Abstract: Should Spirituality be Incorporated into the Treatment of People with Psychotic Disorders? a Systematic Review of the Literature (Society for Social Work and Research 26th Annual Conference - Social Work Science for Racial, Social, and Political Justice)

726P Should Spirituality be Incorporated into the Treatment of People with Psychotic Disorders? a Systematic Review of the Literature

Sunday, January 16, 2022
Marquis BR Salon 6, ML 2 (Marriott Marquis Washington, DC)
* noted as presenting author
David R. Hodge, PhD
Patricia Turner, MSW, Practitioner, Arizona State University, AZ
Background: Psychosis—a mental condition in which people experience some loss of contact with reality—is a substantial burden for persons with psychotic disorders (PPD), their families, and the larger society (Milner et al., 2020). Many PPD, especially those belonging to racial/ethnic minority groups, report that spirituality is a resource, helping them to cope with psychosis symptoms (Maura & Weisman de Mamani, 2017). Including spirituality in the treatment of psychosis is, however, controversial (Yamada et al., 2019. To determine the effect of incorporating spirituality into treatment, we conducted a systematic review of spiritually informed interventions with PPD.

Methods: 15 electronic databases were searched to identify randomized controlled trials (RCTs) that met the study inclusion criteria (e.g., used spiritually informed interventions, participants diagnosed with a PD, outcomes measured recovery from psychosis symptoms). The methodological rigor of the resulting studies was independently assessed by two coders using criteria developed by the American Psychological Association for assessing intervention quality (0=lowest rigor, 6=highest rigor). Cohen’s kappa was calculated to determine inter-rater reliability.

In addition to conducting a narrative review, effect sizes and 95% Confidence Intervals (CIs) were calculated to assess the effects of spiritually informed interventions on psychosis symptomatology using Comprehensive Meta-analysis software. To ensure statistical independence of the data, only one effect size value was computed from the primary measure of psychosis symptoms in each study. In cases where multiple subscales were used, but single total score was not reported for the primary measure, individual effect sizes were calculated for each subscale and then averaged together to achieve a single effect size. For studies that employed multiple follow-up points, the first follow-up point was used. Due to study heterogeneity, a random effects model was selected, a priori, to estimate a mean effect (Littell et al., 2008).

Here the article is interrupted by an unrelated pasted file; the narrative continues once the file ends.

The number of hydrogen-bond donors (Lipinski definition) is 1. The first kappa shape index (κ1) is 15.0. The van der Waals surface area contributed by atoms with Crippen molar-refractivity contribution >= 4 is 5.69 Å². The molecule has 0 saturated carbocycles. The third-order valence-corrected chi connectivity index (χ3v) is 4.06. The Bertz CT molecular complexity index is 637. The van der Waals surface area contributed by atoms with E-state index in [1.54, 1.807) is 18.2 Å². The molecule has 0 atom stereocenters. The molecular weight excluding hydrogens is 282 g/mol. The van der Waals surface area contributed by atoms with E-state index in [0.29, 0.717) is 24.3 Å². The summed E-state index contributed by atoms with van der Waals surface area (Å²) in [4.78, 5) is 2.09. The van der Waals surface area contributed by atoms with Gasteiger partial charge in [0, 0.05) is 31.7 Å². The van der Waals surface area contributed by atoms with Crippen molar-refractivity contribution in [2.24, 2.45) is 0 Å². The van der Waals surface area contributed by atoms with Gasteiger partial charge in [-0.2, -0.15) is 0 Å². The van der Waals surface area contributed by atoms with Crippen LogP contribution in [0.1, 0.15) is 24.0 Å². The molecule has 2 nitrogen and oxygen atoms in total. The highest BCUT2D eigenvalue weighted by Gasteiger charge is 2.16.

Results: The search procedures produced 4,317 studies, of which 7 met the eligibility criteria. The rigor of these studies ranged from 3 through to 6 (κ=0.91). A narrative review revealed the use of spiritually informed interventions was significantly associated with positive outcomes across all 7 studies. Quantitative analysis indicated the use of spiritually informed interventions was associated with lower levels of psychosis symptoms (Hedges’s g=1.06, 95% CI=0.46 to 1.66, p=0.001). A subsequent sensitivity analysis suggested the findings were relatively robust although the high I-squared value (I2=83.13) indicated the existence of considerable heterogeneity, underscoring the importance of treating the results of the quantitative analysis with caution.

Conclusions: The results suggest practitioners should consider incorporating client spirituality into treatment when working with PPD. This may be a particularly relevant issue for clients from disadvantaged groups. Large disparity exists in the utilization of mental health services. African Americans and Latinos, for example, may be less likely to receive services for mental health problems relative to European Americans. Yet, these are the very populations for whom spirituality as often a key factor in the recovery process. Accordingly, practitioners should conduct an assessment to determine clients’ preferences regarding the incorporation of spirituality into treatment to offer more effective care to racial/ethnic minorities.